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TECHNICAL PAPERS

Predicting Design Wind Turbine Loads from Limited Data: Comparing Random Process and Random Peak Models

[+] Author and Article Information
LeRoy M. Fitzwater, Steven R. Winterstein

Department of Civil and Environmental Engineering, Stanford University, Stanford, CA 94305-4020

J. Sol. Energy Eng 123(4), 364-371 (Jul 01, 2001) (8 pages) doi:10.1115/1.1409561 History: Received March 01, 2001; Revised July 01, 2001
Copyright © 2001 by ASME
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References

IEC/TC8, 1998. 61400-1 Wind Turbine Generator Systems-Part 1: Safety Requirements, International Electrotechnical Commission, Geneva, Switzerland.
McCoy, T. J., Malcom, D. J., and Griffin, D. A., 1999, “An Approach to the Development of Turbine Loads in Accordance with IEC 1400-1 and ISO 2394.” A collection of the 1999 ASME Wind Energy Symposium, at the 37th AIAA Areospace Sciences Meeting, AIAA-99-0020, Reno NV, pp. 1–9.
Fitzwater, L. M., and Winterstein, S. R., 2000, “Estimation of Extremes from Limited Time Histories: The Routine MaxFits with Wind Turbine Examples,” Tech. Rep. RMS–39, Reliability of Marine Structures Program, Civil and Environmental Engineering Dept., Stanford University, Stanford, California (Under review for publication as a technical report by Sandia National Laboratory).
Madsen, P. H., Pierce, K., and Buhl, M., 1999, “Predicting Ultimate Loads for Wind Turbine Design,” A Collection of the 1999 ASME Wind Energy Symposium, at the 37th AIAA Areospace Sciences Meeting, AIAA-99-0069, Reno NV, pp. 355–364.
Hansen, A. C., 1996, Users Guide to the Wind Turbine Dynamics Computer Programs YawDyn and AeroDyn for ADAMS, Mechanical Engineering Dept., University of Utah, Salt Lake City UT.
Winterstein,  S. R., 1988, “Nonlinear Vibration Models for Extremes and Fatigue,” J. Eng. Mech., 114(10), pp. 1772–1790.
Jha, A. K., and Winterstein, S. R., 1997, “Nonlinear Random Ocean Waves: Prediction and Comparison with Data,” Tech. Rep. RMS–24, Reliability of Marine Structures Program, Civil and Environmental Engineering Dept. Stanford University, Stanford, California.
Jha, A. K., and Winterstein, S. R., 2000, “Nonlinear Random Ocean Waves: Prediction and Comparison with Data,” Proc. 19th Int. Offshore Mechanical Arctic Engineering Symp., ASME Paper No. OMEA 00-6125, pp. 1–12.
Lange, C. H., and Winterstein, S. R., 1996, “Fatigue Design of Wind Turbine Blades: Load and Resistance Factors from Limited Data,” Wind Eng., ASME, pp. 93–101.
Ronold,  K. O., Wedel-Heinen,  J., and Christensen,  C. J., 1999, “Reliability-Based Fatigue Design of Wind Turbine Rotor Blades,” Eng. Struct., 21, pp. 1101–1114.
Winterstein, S. R., and Kashef, T., 1999, “Moment-Based Load and Response Models with Wind Engineering Applications,” A Collection of the 1999 ASME Wind Energy Symposium, at the 37th AIAA Aerospace Sciences Meeting, AIAA-99-0068, Reno NV, pp. 122–128.
Winterstein, S. R., Kleiven, G., and O̸istein, H., 2001, “Comparing Extreme Wave Estimates from Hourly and Annual Data,” to appear: Proc. ISOPE-2001, ISOPE.
Haver, S., Sagli, G., and Gran, T., 1998, “Long Term Response Analysis of Fixed and Floating Structures,” Proc. Wave’98–Ocean Wave Kinematics, Dynamics and Loads on Structures, Int. OTRC Symp., pp. 240–248.
Winterstein, S. R., and Engebretsen, K., 1998, “Reliability-Based Prediction of Design Loads and Responses for Floating Ocean Structures,” Proc. of 17th Int. Offshore Mechanical Artic Engineering Symp., ASME Paper No. OMAE 98-1381.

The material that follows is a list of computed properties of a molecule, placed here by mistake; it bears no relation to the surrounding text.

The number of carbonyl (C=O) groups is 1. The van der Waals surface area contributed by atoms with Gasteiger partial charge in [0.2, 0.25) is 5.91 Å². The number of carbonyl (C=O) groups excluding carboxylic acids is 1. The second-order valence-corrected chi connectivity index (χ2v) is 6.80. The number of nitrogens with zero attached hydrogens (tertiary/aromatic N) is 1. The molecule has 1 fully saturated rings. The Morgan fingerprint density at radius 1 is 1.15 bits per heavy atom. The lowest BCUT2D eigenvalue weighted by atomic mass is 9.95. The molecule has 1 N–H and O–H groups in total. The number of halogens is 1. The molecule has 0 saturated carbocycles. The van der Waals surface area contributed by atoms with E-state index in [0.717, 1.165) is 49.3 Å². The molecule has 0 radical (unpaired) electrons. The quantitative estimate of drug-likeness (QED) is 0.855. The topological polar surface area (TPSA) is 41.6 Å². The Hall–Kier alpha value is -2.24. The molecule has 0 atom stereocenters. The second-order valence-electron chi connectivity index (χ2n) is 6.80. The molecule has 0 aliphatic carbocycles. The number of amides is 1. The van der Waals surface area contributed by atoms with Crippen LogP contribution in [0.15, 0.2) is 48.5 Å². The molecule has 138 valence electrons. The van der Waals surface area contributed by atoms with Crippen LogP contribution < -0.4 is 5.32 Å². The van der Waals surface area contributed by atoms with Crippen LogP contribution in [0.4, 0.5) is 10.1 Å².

Figures

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Empirical and fitted quadratic Weibull probability distributions of response peaks; V=20 m/sec
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Empirical and fitted quadratic Weibull probability distributions of shifted edge bending response peaks above 1.5; V=20 m/sec
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Empirical and fitted quadratic Weibull probability distributions of response peaks; V=45 m/sec
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Correlation between successive peaks; V=45 m/sec
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Simulated wind and blade loads; V=20 m/sec
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Simulated wind and blade loads; V=45 m/sec
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Bias =μ̄/M̄, where μ̄ is the average estimate of the mean 10-min maximum over the 100 simulations. M̄ is the average of the observed 10-min maxima. The wind speed is V=45 m/sec
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Sigma reduction σμM between estimated and observed 10-min maxima; V=45 m/sec
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Bias =μ̄/M̄, where μ̄ is the average estimate of the mean 10-min maximum over the 100 simulations. M̄ is the average of the observed 10-min maxima. The wind speed is V=20 m/sec.
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Sigma reduction σμM between estimated and observed 10-min maxima; V=20 m/sec
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Estimated mean maxima over various time intervals; edge bending V=20 m/sec
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Estimated mean maxima over various time intervals; edge bending V=20 m/sec
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Mean and standard deviation of 10-minute maxima; observed and fitted results
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Long-term distribution, including and excluding load randomness, given wind speed V
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Long-term distribution, uncertainty using N=4 or 8, 10-minute time histories

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